American casino mogul Sheldon Adelson, who built lavish gambling palaces that made him one of the world's richest men and became a potent supporter of US President Donald Trump and Israeli Prime Minister Benjamin Netanyahu, has died aged 87.
Adelson, who headed the world's largest casino company Las Vegas Sands, died on Monday night from complications related to treatment for non-Hodgkins lymphoma, the company said in a statement on Tuesday.
"In Las Vegas, Macao and Singapore, Mr Adelson's vision for integrated resorts transformed the industry, changed the trajectory of the company he founded, and reimagined tourism in each of those markets," the company said. "His impact on the industry will be everlasting."
A combative self-made man raised in a poor Jewish immigrant family in Boston, Adelson established hotels and casinos in Las Vegas, Macau and Singapore. His wealth made him a formidable figure in US politics as he bankrolled Republicans including businessman-turned-politician Trump and fought Democrats. He also was a prominent supporter of Israel.
With a net worth of $33.4 billion as of this week, Adelson ranked as the world's 38th richest person on the Bloomberg Billionaires Index.
Adelson and his Israeli-born physician wife Miriam gave more than $218 million to Republican and conservative causes in the 2020 US election cycle, according to the Center for Responsive Politics, which tracks political spending – more than anyone else.
The Adelsons were prolific backers of Trump's 2016 presidential bid, spending $20 million on the campaign and then $5 million more for his inauguration, and remained supportive during his tumultuous presidency.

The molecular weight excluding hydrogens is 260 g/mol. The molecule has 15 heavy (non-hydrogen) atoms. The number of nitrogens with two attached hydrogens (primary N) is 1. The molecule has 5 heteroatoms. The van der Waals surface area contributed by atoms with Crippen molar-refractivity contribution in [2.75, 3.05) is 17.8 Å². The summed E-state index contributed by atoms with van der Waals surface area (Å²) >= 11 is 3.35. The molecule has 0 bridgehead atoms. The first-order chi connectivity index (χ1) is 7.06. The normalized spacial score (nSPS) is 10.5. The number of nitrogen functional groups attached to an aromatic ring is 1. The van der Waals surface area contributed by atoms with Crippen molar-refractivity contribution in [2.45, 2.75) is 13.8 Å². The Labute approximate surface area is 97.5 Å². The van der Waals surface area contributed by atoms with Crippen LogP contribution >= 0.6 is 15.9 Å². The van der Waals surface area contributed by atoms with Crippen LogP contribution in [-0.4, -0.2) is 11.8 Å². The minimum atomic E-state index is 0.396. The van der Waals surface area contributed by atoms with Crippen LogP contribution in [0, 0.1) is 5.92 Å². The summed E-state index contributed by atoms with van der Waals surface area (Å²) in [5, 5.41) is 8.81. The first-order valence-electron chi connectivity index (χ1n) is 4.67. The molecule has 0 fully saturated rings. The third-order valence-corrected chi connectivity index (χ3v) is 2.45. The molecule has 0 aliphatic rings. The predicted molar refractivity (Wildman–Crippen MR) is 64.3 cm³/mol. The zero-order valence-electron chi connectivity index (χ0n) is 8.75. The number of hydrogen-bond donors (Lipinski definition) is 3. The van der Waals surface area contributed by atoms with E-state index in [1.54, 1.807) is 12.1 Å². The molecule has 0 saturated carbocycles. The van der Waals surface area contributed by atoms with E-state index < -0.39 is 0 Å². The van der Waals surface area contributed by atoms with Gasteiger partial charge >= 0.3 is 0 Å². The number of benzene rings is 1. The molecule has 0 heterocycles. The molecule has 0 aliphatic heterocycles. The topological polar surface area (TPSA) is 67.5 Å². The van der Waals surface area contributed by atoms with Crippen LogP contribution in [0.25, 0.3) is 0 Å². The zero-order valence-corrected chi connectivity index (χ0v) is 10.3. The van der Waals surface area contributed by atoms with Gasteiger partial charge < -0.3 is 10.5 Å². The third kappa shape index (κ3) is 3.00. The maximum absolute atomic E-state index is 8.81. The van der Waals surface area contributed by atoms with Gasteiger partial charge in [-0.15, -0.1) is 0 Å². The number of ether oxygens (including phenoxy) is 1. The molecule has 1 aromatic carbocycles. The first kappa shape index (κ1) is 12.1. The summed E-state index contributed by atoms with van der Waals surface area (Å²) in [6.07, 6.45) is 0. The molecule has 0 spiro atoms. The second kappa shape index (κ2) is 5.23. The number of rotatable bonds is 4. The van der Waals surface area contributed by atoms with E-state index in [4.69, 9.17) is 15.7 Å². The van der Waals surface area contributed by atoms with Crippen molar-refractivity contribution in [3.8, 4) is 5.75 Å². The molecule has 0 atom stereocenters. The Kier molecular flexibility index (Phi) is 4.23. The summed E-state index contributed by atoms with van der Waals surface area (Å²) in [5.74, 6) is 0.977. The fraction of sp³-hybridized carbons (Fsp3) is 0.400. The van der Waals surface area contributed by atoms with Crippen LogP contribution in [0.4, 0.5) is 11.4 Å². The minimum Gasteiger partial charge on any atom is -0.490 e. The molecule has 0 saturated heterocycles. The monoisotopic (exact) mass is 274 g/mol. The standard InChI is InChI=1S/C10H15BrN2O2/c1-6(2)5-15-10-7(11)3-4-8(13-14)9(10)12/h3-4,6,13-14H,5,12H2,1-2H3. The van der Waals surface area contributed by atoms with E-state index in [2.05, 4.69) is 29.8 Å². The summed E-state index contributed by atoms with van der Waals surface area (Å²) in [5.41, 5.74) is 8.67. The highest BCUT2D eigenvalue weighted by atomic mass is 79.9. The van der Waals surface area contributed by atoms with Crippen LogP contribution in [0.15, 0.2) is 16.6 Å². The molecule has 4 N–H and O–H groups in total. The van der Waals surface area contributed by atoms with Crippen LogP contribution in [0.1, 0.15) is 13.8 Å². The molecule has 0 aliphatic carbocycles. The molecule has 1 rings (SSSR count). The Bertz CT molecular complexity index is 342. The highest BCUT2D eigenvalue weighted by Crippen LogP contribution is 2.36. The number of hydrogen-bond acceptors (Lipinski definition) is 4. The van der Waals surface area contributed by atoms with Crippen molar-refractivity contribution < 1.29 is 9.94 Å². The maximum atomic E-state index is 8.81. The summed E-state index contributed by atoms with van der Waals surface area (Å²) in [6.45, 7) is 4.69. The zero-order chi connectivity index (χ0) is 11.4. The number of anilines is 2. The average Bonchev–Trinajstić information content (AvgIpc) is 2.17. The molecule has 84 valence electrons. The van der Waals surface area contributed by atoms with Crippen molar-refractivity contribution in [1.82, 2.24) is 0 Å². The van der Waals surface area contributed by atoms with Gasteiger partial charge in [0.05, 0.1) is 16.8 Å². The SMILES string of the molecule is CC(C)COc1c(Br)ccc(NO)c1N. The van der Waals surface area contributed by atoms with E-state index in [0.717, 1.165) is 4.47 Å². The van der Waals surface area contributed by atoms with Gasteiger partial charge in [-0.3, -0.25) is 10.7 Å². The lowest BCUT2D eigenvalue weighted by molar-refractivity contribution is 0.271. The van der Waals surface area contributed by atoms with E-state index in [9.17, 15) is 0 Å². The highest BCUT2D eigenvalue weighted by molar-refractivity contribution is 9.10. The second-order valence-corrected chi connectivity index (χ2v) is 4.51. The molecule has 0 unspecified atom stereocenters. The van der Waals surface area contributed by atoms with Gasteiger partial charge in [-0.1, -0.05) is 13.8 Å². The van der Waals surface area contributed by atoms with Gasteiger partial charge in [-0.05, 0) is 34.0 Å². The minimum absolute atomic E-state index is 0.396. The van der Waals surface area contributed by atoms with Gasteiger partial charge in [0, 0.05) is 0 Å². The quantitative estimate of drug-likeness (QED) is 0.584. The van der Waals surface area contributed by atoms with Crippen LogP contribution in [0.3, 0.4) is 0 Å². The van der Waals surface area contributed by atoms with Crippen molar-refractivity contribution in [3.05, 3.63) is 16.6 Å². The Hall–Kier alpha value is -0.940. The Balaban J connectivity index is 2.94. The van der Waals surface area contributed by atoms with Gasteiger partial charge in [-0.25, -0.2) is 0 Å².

The casino magnate was in regular contact with Trump after he took office and saw some of his cherished goals relating to Israel come to fruition including the moving of the US embassy to Jerusalem in a break with decades of American policy. Adelson attended the embassy dedication ceremony in May 2018.
"He crafted the course of nations. Some of the historical changes that he helped effect – in the United States, Israel and elsewhere – are publicly known," his widow, Miriam Adelson, said.
Known for his extensive philanthropy and business ventures in Israel and donations to Jewish causes, Adelson also counted Netanyahu as a close friend. Adelson changed the Israeli media landscape in 2007 by launching Israel Hayom, a free right-wing daily newspaper that took a pro-Netanyahu line.
Adelson, a college dropout and the son of a cab driver, was short and stocky, had thinning red hair and in later years used a motorised scooter because of a medical condition that made it difficult to walk. But his appearance belied his clout and drive.
PHILOSOPHIES AND IDEALS
"I know that a lot of people think that guys like me succeed by stepping on the broken backs of employees and other people, but they don't understand that we, too, have philosophies and ideals that we adhere to very scrupulously," Adelson said at a Las Vegas event in 2008.
His empire in the United States, Macau and Singapore was exemplified by the Venetian resort casino in Las Vegas, which boasted replicas of landmarks from Venice, Italy, like canals, the Rialto Bridge and the bell tower of St. Mark's Basilica. He filled his gambling hubs with trendy restaurants and shops, making them luxury destinations for business travellers and tourists alike.
In November 2018, Trump awarded Adelson's wife the highest US civilian honour, the Presidential Medal of Freedom, a move critics assailed as a presidential "thank you" for the couple's financial backing.
Adelson also backed Republican US President George W Bush, then poured tens of millions of dollars into failed 2008 and 2012 efforts to defeat Democratic President Barack Obama.
"He was an American patriot, a generous benefactor of charitable causes, and a strong supporter of Israel," Bush said in a statement.